"In a world that loves health and wealth (it's important) to begin to look at the hard corners of life as not being a mistake," Tippets said. "There are so many who are suffering and are doing it quietly. We need to do it in community. We are meant to live in community with one another and carry each others burdens."

Yet, O'Donnell claims that even with her support system she is choosing to shorten her life and challenges her critics with claims that aid in dying is not a "sin," according to a biography on the Compassion and Choices website.

"I've been a Christian my whole entire life and I am today. I believe in God. I pray and I have an entire support system that prays for me."

For her the issue is a matter of religious freedom, she notes.

"As a Christian, I believe it is not for me to judge someone else or try to limit his or her religious freedom."

A California bill called the End of Life Option Act (SB 128), is currently under consideration by the state's lawmakers. Modeled after Oregon's death-with-dignity law, if passed the measure would legalize physician-assisted suicide in California.

Though the bill must still clear a state Senate committee and the Senate floor before consideration by the General Assembly, the California Medical Association announced Wednesday, May 20 that it would no longer oppose the bill although the Norher California Oncologists and the Medical Oncology Association of Southern California remain opposed.

Rick Warren, pastor of Saddleback Church, has also gone on the record opposing the bill, citing his son Matthew's suicide at age 27 in 2013.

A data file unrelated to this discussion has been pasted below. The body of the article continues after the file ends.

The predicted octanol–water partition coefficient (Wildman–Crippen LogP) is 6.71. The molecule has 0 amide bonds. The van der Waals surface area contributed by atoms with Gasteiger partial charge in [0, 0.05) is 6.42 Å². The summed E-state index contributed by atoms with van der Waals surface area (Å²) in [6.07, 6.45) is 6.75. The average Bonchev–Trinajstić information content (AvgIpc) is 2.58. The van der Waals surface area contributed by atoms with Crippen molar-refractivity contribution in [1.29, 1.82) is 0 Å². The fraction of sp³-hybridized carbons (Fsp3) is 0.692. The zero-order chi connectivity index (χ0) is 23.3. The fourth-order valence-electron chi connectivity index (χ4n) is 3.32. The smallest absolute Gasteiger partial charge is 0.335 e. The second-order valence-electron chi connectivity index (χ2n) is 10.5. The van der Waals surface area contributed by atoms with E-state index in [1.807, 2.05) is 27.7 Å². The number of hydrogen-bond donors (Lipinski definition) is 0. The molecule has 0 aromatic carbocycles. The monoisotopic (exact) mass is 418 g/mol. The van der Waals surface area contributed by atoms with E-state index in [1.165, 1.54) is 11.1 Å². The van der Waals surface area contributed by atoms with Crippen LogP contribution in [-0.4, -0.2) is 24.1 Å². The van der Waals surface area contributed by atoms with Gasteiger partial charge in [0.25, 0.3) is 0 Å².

Currently, medical aid in dying is legal in Washington, Montana, Vermont and New Mexico. A recent poll shows that California voters support the medical option of aid in dying by more than a 2-1 margin (64 percent vs. 24 percent).

In the Netherlands, suffering is defined as physical and psychological -- and in Belgium legislation states "a patient seking euthanasia must be in a hopeless medical sitution and be constantly suffering physically or psychologically," according to Life.org

One of California's earliest right to die cases involved Elizabeth Bouvia in 1983. At 26 years of age, college educated, disabled woman who was born with cerebral palsy was divorced from her husband and was suffering from what disability rights activists estimated later to be depression. Her right-to-die attorney, Richard Scott, a co-founder of the Hemlock Society, committed suicide in 1992. He and Bouvia had remained friends and she had told him she wanted to be moved out of the hospital and into an apartment. Bouvia was said to still be living in 2008.

Just months ago, Lauren Hill, an Ohio teen who was diagnosed with an inoperable brain tumor in her senior year of high school shortly after she turned 18, fulfilled a lifelong dream when she led in a public fight against her cancer and died at age 19. She raised more than $1 million for cancer research before her death.